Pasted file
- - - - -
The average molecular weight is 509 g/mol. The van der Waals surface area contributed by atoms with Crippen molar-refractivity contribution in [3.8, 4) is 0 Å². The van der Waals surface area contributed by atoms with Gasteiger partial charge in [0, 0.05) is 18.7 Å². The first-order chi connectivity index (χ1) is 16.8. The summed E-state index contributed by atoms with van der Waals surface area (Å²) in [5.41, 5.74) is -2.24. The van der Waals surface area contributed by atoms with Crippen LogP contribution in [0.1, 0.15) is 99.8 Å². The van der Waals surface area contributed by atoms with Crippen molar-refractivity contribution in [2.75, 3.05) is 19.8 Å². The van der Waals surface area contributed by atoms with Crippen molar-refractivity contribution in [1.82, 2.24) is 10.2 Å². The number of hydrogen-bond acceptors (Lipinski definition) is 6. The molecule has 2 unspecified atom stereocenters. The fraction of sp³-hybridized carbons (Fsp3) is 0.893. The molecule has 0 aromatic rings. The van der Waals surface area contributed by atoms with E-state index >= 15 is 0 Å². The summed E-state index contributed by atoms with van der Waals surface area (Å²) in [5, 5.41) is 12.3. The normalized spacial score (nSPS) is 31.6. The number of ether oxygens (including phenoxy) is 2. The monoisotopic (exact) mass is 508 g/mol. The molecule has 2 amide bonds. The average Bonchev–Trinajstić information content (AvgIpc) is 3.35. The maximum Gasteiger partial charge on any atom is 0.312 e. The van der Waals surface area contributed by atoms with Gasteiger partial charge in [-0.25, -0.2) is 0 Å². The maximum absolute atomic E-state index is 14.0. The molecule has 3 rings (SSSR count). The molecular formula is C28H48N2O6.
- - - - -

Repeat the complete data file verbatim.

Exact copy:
The average molecular weight is 509 g/mol. The van der Waals surface area contributed by atoms with Crippen molar-refractivity contribution in [3.8, 4) is 0 Å². The van der Waals surface area contributed by atoms with Gasteiger partial charge in [0, 0.05) is 18.7 Å². The first-order chi connectivity index (χ1) is 16.8. The summed E-state index contributed by atoms with van der Waals surface area (Å²) in [5.41, 5.74) is -2.24. The van der Waals surface area contributed by atoms with Crippen LogP contribution in [0.1, 0.15) is 99.8 Å². The van der Waals surface area contributed by atoms with Crippen molar-refractivity contribution in [2.75, 3.05) is 19.8 Å². The van der Waals surface area contributed by atoms with Crippen molar-refractivity contribution in [1.82, 2.24) is 10.2 Å². The number of hydrogen-bond acceptors (Lipinski definition) is 6. The molecule has 2 unspecified atom stereocenters. The fraction of sp³-hybridized carbons (Fsp3) is 0.893. The molecule has 0 aromatic rings. The van der Waals surface area contributed by atoms with E-state index >= 15 is 0 Å². The summed E-state index contributed by atoms with van der Waals surface area (Å²) in [5, 5.41) is 12.3. The normalized spacial score (nSPS) is 31.6. The number of ether oxygens (including phenoxy) is 2. The monoisotopic (exact) mass is 508 g/mol. The molecule has 2 amide bonds. The average Bonchev–Trinajstić information content (AvgIpc) is 3.35. The maximum Gasteiger partial charge on any atom is 0.312 e. The van der Waals surface area contributed by atoms with Gasteiger partial charge in [-0.25, -0.2) is 0 Å². The maximum absolute atomic E-state index is 14.0. The molecule has 3 rings (SSSR count). The molecular formula is C28H48N2O6.